[Cross-posted at Crooks and Liars.]
We've all heard any number of right-wing "libertarians" who cling to the fantasy that the magic of the marketplace would eventually magically erase racial discrimination as a business practice, if only we would let it work.
That's why you'll hear Ron Paul ardently contend that the Civil Rights Act of 1964 was bad law, since it forced private business owners to cease discriminating on the basis of race. It's how a guy like John Stossel can argue with a straight face that if there hadn't been any government loans at all, black farmers wouldn't have been discriminated against.
Of course, what really happens when modern business owners engage in open displays of bigotry is a very different dynamic:
- First, they attract attention to their previously anonymous business.
- When news gets around, they are interviewed by right-wing talk-show hosts and their story featured by all varieties of right-wing apologists, employing a variety of shopworn rationales (i.e., they are pals with all kinds of minorities, it's not intended to discourage minorities, it's just a straight business practice, blah blah blah).
- -- Then their business gets a huge boost from white customers who flock to the place in support as a kind of racial political statement.
- Eventually they get an appearance on Fox News and perhaps CNN and become mini-national celebrities, and their businesses prosper even more wildly.
Sure enough, soon its owner -- an amiable-seeming fellow named Greg Simons -- was being interviewed by Rush Limbaugh and Glenn Beck, and putting the sign back up after initially taking it down. Then writers like Esther Cepeda chimed in, describing it all as just a misunderstanding:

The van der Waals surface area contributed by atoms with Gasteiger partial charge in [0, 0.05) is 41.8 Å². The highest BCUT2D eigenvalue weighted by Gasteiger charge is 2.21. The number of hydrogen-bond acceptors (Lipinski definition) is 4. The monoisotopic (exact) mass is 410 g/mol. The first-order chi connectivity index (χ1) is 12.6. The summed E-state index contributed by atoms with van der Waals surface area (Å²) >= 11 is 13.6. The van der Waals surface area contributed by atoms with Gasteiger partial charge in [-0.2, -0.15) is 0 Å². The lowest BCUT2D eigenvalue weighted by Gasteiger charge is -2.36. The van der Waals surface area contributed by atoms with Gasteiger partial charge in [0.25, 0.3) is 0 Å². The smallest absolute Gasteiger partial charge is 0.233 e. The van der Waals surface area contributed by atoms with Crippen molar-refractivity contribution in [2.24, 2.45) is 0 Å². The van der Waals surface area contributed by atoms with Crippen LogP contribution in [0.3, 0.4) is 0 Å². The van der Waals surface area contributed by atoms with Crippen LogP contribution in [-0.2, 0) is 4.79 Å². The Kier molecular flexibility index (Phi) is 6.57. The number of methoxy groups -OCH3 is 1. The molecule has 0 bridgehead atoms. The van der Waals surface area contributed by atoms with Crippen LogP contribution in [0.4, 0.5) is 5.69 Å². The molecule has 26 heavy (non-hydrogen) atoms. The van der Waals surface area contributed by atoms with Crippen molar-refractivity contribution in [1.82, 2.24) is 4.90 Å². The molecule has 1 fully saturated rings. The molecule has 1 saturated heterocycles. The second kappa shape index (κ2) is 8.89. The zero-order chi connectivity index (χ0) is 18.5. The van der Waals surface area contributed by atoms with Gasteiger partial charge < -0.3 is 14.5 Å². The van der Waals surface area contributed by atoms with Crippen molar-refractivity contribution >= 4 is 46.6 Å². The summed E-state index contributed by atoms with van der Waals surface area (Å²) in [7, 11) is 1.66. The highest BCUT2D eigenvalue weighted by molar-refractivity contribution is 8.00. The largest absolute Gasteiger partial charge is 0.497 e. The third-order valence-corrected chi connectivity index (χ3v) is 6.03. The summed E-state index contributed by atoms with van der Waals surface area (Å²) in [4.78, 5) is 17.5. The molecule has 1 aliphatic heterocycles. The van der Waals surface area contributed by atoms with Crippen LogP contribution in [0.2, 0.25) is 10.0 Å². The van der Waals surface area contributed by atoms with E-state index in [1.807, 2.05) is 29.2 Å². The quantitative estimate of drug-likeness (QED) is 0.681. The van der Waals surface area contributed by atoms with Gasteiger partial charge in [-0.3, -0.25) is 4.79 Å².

He says he never meant to imply that people who don't speak English fluently are not welcome in his restaurant or that such diners would be denied service if some other language was spoken at the table. He just wanted patrons to know that his staff is monolingual.I'm sorry, but a sign declaring "No Speak English, No Service" is a sign declaring non-English speakers unwelcome in any language -- and no amount of mealy-mouthed weasel words can alter that fact. Nor can a handful of the most stereotypically vapid excuses -- "Some of my best friends are Latinos".
Simons' story is that a few weeks ago, on separate occasions, two different groups of Spanish-only speakers came into his Southern comfort food restaurant. Despite his best efforts at pointing and miming, he could not take their order. In both cases, the frustrated diners left in a torrent of Spanish-language cussing, which Simons recognized as a snub because, as the great-grandson of French Canadian and Swedish immigrants, he knows “enough French and Spanish to know when I'm being insulted.”
That's when Simons put up the sign. First, ironically, just in English and then in the five other languages, so as to not single out any particular ethnic group in a state that has seen its Latino population explode by 111 percent in the last decade to total 8.4 percent.